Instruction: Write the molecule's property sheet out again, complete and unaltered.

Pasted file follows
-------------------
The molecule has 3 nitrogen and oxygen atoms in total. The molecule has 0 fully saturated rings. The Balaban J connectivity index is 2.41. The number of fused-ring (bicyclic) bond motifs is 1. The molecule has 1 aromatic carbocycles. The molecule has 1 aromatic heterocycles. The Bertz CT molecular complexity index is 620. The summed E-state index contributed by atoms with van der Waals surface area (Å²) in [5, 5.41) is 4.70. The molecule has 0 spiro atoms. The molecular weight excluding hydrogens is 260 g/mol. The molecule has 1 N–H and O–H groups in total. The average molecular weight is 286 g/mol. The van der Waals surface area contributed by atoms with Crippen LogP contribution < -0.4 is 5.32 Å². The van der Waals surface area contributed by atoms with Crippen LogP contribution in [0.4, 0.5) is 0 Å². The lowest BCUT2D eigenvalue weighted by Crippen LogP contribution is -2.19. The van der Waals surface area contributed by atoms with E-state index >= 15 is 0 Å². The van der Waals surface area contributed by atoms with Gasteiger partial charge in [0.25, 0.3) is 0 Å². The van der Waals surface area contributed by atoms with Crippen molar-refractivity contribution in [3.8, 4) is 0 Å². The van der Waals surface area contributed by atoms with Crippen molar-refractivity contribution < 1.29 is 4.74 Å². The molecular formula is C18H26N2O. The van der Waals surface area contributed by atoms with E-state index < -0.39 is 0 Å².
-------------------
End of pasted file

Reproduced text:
The molecule has 3 nitrogen and oxygen atoms in total. The molecule has 0 fully saturated rings. The Balaban J connectivity index is 2.41. The number of fused-ring (bicyclic) bond motifs is 1. The molecule has 1 aromatic carbocycles. The molecule has 1 aromatic heterocycles. The Bertz CT molecular complexity index is 620. The summed E-state index contributed by atoms with van der Waals surface area (Å²) in [5, 5.41) is 4.70. The molecule has 0 spiro atoms. The molecular weight excluding hydrogens is 260 g/mol. The molecule has 1 N–H and O–H groups in total. The average molecular weight is 286 g/mol. The van der Waals surface area contributed by atoms with Crippen LogP contribution < -0.4 is 5.32 Å². The van der Waals surface area contributed by atoms with Crippen LogP contribution in [0.4, 0.5) is 0 Å². The lowest BCUT2D eigenvalue weighted by Crippen LogP contribution is -2.19. The van der Waals surface area contributed by atoms with E-state index >= 15 is 0 Å². The van der Waals surface area contributed by atoms with Gasteiger partial charge in [0.25, 0.3) is 0 Å². The van der Waals surface area contributed by atoms with Crippen molar-refractivity contribution in [3.8, 4) is 0 Å². The van der Waals surface area contributed by atoms with Crippen molar-refractivity contribution < 1.29 is 4.74 Å². The molecular formula is C18H26N2O. The van der Waals surface area contributed by atoms with E-state index < -0.39 is 0 Å².